The idea being floated is that rather than begin the long process of changing the treaties to create an enforcement mechanism, member states should initiate bilateral agreements that could be quickly implemented under an EU procedure known as "Enhanced Cooperation."
The precedent is the so-called Schengen Agreement signed in 1985 and which allowed for free cross-border travel between the signatories.
The initial signatories were Belgium, Luxembourg, Netherlands, France, and West Germany, and was essentially a bilateral agreement between those states. They were later joined by Italy, Portugal, and Spain.
Why a bilateral agreement? Because it wasn't clear that the EU had the legal authority to get rid of borders, and most of the five signatories did not want to wait the many years it would have taken to ratify a treaty through the EU.
These bilateral agreements later became multilateral when they were incorporated into the EU's Treaty of Amsterdam, which came into force in 1997.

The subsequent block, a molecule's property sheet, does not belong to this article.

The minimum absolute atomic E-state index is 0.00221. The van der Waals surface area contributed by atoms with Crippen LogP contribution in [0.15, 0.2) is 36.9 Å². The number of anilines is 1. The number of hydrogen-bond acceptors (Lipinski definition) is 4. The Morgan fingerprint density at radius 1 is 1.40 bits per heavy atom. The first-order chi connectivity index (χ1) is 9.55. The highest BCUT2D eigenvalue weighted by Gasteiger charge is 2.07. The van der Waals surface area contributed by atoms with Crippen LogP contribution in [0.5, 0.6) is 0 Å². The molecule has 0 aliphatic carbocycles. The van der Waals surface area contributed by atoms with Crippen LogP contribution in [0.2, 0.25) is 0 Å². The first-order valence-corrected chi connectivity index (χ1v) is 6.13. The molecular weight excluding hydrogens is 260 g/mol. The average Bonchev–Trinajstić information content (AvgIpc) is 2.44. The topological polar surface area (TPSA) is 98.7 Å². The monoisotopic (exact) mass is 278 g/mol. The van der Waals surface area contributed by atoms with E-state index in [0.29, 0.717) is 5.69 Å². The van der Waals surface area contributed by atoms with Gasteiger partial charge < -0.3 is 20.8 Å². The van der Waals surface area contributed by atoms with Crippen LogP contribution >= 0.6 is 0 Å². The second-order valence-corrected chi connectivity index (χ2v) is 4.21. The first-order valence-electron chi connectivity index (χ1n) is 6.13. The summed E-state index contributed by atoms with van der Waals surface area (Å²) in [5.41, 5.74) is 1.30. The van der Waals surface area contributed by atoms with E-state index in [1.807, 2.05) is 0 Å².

By 2011 most EU countries had ratified the agreement with the notable exception of the UK and Ireland, who refused to ratify due to security concerns and were granted an opt-out.
Since the Schengen Agreement, a less cumbersome method to get limited agreements between a few member states within the EU has been developed. Known as Enhanced Cooperation, it allows a minimum of nine members to cooperate on a single area without treaty changes.
Its not clear is this type of agreement would calm markets, nor is it clear it would satisfy Germany's demand for tighter fiscal discipline. Nor is it clear it would get Germany to support eurobonds down the road.
But it is the most intriguing idea I have seen so far to leapfrog the stalemate between the markets, Germany's intransigence,, and the need for sovereign debt funding. _____________________________
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